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Minerva Orthopedics 2021 June;72(3):322-7

DOI: 10.23736/S2784-8469.20.04041-2


lingua: Inglese

Vertebral body tethering as a treatment for adolescent scoliosis: one-year experience

Luca F. COLOMBO 1, Valentina CARETTI 1, Claudio VELLA 1, Andrea PANSINI 1, Flavia ALBERGHINA 2, Federico CANAVESE 3, Antonio ANDREACCHIO 1

1 Department of Pediatric Orthopedic Surgery, Buzzi Children’s Hospital, Milan, Italy; 2 Department of Pediatric Orthopedic Surgery, Regina Margherita Children’s Hospital, Turin, Italy; 3 Department of Pediatric Orthopedic Surgery, Jeanne de Flandre Hospital, Lille University Center, Lille, France

BACKGROUND: Vertebral body tethering (VBT) is a relatively recent technique for treatment of idiopathic scoliosis during adolescence. The advantages of the procedure include the possibility to obtain partial correction during surgery and complete correction guiding the residual growth, so that skeletal fusion can be avoided. The goal of this study was to report radiographic and clinical outcomes for patients with adolescent scoliosis treated with VBT.
METHODS: All patients with adolescent scoliosis who underwent surgical treatment between December 2018 and March 2020 were reviewed. Indications for the procedure were: Lenke type 1A/B curves, right convex, mainly thoracic deformities. The severity of the deformity was assessed according to the Cobb angle on standard X-rays. Residual growth potential was scored according to Risser and Sanders stage. Scoliosis Research Society 24 Patient Questionnaire was administrated.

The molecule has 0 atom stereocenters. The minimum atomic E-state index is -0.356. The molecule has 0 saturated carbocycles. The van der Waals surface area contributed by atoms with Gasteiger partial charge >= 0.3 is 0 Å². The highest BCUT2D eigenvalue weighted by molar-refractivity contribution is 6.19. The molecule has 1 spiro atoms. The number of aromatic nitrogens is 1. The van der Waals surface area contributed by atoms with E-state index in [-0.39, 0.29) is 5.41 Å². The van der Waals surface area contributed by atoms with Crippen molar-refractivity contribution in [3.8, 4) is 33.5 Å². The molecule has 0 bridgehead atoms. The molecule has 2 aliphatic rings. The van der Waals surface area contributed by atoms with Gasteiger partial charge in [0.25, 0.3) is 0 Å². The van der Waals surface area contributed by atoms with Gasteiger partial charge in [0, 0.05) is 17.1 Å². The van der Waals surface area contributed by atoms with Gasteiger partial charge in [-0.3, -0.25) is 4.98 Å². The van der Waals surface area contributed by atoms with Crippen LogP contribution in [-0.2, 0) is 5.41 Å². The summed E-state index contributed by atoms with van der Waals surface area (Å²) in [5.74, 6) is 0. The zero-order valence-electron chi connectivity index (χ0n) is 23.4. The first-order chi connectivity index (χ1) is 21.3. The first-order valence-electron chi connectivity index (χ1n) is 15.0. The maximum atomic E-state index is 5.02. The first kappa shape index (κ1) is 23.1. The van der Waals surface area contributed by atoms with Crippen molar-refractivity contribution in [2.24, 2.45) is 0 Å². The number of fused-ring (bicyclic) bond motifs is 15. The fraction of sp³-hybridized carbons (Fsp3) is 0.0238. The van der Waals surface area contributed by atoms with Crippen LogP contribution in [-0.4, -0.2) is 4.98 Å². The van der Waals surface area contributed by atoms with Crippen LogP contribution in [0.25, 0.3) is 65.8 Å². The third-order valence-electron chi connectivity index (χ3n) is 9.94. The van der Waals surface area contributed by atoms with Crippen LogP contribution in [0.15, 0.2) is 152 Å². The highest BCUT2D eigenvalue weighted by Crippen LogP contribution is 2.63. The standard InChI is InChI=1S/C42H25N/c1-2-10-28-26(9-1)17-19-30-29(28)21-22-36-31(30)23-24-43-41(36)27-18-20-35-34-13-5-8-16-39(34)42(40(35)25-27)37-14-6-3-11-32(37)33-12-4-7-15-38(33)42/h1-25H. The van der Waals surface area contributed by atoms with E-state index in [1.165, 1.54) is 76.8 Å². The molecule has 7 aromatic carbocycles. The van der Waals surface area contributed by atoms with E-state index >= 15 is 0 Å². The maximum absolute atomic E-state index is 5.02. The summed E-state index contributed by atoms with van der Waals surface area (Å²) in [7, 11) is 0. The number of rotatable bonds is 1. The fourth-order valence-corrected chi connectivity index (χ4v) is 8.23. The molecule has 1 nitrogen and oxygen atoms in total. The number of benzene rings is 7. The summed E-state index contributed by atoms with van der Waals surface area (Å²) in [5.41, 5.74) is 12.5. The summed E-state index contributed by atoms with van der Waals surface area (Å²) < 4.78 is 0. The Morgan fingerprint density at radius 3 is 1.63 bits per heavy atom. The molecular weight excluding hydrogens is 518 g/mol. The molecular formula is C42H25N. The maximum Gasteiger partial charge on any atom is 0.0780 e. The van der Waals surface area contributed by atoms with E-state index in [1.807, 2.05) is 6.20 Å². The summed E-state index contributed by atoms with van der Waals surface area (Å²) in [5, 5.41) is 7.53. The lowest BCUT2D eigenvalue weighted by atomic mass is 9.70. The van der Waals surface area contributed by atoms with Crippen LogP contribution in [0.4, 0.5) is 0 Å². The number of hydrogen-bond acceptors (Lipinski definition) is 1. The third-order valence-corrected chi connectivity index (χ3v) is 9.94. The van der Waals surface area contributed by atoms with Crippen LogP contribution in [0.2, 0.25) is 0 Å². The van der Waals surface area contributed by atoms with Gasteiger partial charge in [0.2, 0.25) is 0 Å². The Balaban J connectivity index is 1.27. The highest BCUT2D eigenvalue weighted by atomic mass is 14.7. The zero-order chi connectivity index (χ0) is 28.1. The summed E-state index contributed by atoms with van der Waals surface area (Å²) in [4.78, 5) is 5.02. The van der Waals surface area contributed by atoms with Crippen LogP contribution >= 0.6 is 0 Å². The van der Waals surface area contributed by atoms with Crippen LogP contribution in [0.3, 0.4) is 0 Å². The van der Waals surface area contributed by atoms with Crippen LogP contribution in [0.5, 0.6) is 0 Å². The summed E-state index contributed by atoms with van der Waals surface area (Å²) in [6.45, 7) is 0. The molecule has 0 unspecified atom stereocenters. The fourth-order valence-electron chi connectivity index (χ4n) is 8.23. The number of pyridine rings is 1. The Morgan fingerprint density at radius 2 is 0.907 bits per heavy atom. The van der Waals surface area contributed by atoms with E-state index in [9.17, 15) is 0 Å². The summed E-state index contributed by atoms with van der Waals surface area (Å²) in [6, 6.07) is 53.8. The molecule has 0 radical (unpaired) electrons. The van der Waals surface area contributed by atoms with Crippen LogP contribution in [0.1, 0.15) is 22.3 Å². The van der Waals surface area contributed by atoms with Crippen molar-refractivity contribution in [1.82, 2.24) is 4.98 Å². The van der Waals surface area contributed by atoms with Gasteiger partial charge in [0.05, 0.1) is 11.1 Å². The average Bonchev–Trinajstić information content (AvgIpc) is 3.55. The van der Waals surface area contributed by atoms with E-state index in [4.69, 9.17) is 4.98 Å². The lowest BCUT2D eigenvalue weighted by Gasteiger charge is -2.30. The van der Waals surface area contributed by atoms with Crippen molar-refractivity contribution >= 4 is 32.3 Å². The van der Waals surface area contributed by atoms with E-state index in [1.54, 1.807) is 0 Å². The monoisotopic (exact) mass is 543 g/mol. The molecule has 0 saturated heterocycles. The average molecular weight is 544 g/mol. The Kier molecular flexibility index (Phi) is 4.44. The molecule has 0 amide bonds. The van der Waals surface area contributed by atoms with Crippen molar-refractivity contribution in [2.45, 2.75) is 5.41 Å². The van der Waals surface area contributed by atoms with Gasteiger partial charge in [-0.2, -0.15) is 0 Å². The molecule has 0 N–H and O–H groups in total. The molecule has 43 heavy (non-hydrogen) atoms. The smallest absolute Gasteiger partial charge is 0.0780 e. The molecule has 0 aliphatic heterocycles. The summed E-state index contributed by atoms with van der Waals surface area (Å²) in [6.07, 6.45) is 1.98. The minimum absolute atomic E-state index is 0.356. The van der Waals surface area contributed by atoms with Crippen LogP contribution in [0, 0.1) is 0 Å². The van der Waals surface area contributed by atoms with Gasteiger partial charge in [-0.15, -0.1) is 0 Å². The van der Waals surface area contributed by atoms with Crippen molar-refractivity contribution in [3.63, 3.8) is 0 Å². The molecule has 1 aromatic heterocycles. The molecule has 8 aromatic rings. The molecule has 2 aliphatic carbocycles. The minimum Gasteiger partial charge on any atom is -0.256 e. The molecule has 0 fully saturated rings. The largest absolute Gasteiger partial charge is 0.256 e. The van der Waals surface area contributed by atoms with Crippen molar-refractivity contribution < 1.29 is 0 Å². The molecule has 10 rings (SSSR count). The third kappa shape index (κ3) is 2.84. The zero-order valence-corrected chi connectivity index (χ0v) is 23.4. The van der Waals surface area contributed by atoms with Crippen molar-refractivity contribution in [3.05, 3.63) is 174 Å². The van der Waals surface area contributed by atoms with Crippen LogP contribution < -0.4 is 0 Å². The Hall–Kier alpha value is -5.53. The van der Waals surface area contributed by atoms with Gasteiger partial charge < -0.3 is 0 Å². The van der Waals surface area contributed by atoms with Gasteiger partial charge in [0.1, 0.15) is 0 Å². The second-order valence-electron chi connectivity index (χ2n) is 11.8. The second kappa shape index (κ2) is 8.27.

RESULTS: Ten patients underwent VBT. Mean age at the time of surgery was 12 years. Mean Cobb angle value before the surgery was 56° on standard X-rays with 25% mean correction in side-bending and 40% mean correction on wedge X-rays. All patients were in Risser stage 0 or 1, and Sanders stage between 2 and 5. In all patients, SRS 24 questionnaire after surgery showed improvement in self-image, but the difference was not significant.
CONCLUSIONS: Our results suggest that VBT is a valid choice for treatment of adolescent with idiopathic scoliosis who cannot benefit from bracing. However, future prospective and randomized trials on a larger number of patients are needed to confirm our findings and define the long-term outcomes of the technique.

KEY WORDS: Scoliosis; Growth; Therapeutics

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